In addition to the farmers, the early freeze and the summer drought has hit the nursery business hard and many nurserymen are hoping to cash in on federal crop insurance.
However, according to the growers, crop insurance only covers dead plants. So while a row-crop farmer can till under a brown field of soybeans, nurserymen must wait, and even if damaged plants survive, growers say consumers would not likely pay full price for them.
U.S. Senator Bob Corker heard from some nurserymen Tuesday during his town hall meeting in Smithville.
Congress has declared the entire state an agriculture disaster area, but that only qualifies those enrolled in the federal crop insurance program for low-interest loans, and many don't want to take on more debt.
Corker says he understands the problem ."Lamar (Alexander) and I both lobbied the Agriculture Secretary to have our state named a federal disaster area, which he did. We did it both for the freeze in the spring and for the drought later this year. The problem with that is, all it does is make the agriculture community able to access loans, and you can imagine, if you lose a year's production and then you borrow money to cover that, all it does is dig a deeper hole that sometimes takes seven to twenty years to dig out of."
"There are a couple of things happening. First, Senator Richard Shelby from Alabama is offering an amendment during this next session, before we leave for the year, to change the date upon which access to direct disaster relief occurs. It's going to be made to the end of this fiscal year, which would cover the drought that has taken place in the State of Tennessee. Secondly, the agriculture bill is coming through. The Senate mark up right now actually has a permanent category for disaster relief."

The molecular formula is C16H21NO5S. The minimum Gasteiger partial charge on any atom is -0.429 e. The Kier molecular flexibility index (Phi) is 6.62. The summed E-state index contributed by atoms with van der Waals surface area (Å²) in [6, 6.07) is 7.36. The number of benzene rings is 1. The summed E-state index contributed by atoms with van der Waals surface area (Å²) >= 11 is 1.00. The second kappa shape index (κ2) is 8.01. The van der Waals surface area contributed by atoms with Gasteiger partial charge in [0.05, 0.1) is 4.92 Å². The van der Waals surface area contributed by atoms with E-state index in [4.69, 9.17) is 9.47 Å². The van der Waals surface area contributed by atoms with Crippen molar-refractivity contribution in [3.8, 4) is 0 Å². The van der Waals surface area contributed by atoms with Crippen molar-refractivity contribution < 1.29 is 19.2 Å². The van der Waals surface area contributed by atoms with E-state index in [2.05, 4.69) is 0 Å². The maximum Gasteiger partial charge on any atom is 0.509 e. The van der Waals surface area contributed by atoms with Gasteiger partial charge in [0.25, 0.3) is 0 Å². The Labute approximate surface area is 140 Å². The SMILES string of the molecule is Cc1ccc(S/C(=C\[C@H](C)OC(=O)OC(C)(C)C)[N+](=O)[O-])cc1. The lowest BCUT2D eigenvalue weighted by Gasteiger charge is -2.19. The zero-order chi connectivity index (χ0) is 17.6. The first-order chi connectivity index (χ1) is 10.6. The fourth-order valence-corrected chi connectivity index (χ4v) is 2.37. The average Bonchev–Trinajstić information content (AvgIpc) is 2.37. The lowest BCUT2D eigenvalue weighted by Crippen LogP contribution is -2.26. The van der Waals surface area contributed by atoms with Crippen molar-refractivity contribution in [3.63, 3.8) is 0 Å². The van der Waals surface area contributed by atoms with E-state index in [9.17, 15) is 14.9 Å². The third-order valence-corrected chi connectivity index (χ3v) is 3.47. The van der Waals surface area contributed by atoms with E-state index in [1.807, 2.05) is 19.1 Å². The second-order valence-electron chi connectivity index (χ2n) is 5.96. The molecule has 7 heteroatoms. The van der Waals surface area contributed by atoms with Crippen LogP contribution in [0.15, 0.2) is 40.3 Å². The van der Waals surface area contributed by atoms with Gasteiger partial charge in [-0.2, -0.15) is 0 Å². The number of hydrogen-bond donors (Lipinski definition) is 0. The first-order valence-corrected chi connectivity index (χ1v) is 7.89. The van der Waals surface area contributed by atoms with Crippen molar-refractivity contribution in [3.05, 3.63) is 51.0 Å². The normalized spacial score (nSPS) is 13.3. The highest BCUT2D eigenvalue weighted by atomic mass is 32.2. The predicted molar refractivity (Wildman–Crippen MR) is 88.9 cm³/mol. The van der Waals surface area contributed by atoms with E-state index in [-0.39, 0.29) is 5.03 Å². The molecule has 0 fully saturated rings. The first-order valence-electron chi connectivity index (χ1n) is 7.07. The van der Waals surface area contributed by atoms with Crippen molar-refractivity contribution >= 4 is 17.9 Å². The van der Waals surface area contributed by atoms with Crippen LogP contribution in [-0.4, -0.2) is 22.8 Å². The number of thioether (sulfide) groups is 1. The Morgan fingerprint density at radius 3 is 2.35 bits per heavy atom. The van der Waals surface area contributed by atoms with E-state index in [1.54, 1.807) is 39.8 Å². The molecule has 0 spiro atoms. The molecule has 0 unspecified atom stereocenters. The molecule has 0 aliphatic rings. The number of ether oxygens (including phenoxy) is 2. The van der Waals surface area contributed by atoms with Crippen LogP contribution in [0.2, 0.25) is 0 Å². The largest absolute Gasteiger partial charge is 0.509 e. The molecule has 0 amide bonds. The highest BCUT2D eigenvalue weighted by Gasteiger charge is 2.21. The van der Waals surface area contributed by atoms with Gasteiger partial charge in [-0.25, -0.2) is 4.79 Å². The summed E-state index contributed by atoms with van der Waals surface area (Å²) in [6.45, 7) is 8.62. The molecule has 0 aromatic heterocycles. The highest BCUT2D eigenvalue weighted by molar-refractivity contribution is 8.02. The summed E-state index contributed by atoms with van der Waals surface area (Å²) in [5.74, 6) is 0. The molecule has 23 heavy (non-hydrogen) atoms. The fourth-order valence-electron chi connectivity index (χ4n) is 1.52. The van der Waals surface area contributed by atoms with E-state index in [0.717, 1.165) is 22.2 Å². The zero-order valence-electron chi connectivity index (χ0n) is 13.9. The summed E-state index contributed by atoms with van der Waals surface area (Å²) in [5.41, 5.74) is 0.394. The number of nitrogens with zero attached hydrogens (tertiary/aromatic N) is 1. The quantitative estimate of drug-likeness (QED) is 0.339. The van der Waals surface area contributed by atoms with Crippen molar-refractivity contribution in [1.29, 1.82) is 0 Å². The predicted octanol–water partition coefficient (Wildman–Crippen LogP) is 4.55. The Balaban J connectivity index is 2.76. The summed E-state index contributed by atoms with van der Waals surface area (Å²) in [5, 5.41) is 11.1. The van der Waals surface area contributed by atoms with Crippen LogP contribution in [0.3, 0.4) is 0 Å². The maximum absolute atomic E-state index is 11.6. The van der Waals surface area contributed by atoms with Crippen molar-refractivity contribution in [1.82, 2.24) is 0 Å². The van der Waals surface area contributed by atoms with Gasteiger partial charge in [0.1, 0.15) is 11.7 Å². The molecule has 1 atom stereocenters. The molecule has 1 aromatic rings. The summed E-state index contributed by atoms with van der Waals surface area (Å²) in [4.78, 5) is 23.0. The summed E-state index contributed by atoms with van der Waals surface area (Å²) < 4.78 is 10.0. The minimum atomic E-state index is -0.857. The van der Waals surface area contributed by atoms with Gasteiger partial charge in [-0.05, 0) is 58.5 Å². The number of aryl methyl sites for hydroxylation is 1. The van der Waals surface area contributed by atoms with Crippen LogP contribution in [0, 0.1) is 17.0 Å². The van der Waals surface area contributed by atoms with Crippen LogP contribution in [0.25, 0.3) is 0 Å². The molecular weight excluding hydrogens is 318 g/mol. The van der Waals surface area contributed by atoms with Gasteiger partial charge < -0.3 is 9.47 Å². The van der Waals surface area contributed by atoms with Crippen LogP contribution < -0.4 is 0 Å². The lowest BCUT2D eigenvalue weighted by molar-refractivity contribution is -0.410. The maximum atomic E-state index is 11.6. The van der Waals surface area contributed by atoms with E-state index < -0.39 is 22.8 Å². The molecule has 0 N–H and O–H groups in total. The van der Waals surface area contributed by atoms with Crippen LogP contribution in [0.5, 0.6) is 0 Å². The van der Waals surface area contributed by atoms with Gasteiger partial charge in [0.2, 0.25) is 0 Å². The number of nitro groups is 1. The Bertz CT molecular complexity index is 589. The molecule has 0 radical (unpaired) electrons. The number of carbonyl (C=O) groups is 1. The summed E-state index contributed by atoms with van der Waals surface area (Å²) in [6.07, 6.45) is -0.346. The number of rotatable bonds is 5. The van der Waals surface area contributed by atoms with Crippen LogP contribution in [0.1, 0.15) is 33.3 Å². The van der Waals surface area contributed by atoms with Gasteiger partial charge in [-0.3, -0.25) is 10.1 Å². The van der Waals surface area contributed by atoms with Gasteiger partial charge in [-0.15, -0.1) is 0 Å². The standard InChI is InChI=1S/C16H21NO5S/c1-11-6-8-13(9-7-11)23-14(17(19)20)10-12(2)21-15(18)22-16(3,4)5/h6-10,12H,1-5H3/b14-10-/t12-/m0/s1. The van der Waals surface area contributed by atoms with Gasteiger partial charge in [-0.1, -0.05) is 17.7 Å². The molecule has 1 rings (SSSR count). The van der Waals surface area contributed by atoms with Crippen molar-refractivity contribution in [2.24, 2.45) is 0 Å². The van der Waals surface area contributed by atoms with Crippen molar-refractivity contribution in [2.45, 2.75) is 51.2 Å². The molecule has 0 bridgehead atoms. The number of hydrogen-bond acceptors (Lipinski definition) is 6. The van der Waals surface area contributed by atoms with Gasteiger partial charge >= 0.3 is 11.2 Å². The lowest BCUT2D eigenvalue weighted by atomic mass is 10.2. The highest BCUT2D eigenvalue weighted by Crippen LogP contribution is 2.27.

"This has been the worst drought in any recent time, I mean the losses the farmers have had across this state are real. I've been on farms all across this state. It is real and it's been devastating and the tragedy of it is that it's been at a time when they actually could have made some money this year. I mean corn prices are up, commodity prices are up across the board, and this was going to be one of those banner years.
"It looks like in the Senate bill this year, we will have a permanent category for disaster relief or direct payment assistant that will be offered, so I think we have solutions working. Hopefully they are going to pass, but I assure you we are very aware of what's happening here and we've spent a lot of time discussing it with Farm Bureau and Farm Service Agency officials."
Bill and Kim Luton of Cumberland Nursery have said in a previous report that the cold snap in April damaged or destroyed every plant that couldn't be brought into a greenhouse. They've since trimmed the nursery's staff by more than half. They estimate at least a half-million dollars lost at their nursery, alone, a third of their annual revenue.
Tennessee Congressman Lincoln Davis, who sits on the House Agriculture Committee, and others visited with Warren and DeKalb County growers last month in McMinnville and heard many of these same concerns.
The Luton's say insurance adjusters "don't understand us, the policies don't favor us, and considering this is the worst year we've had in memory, this should be the year crop insurance pays out."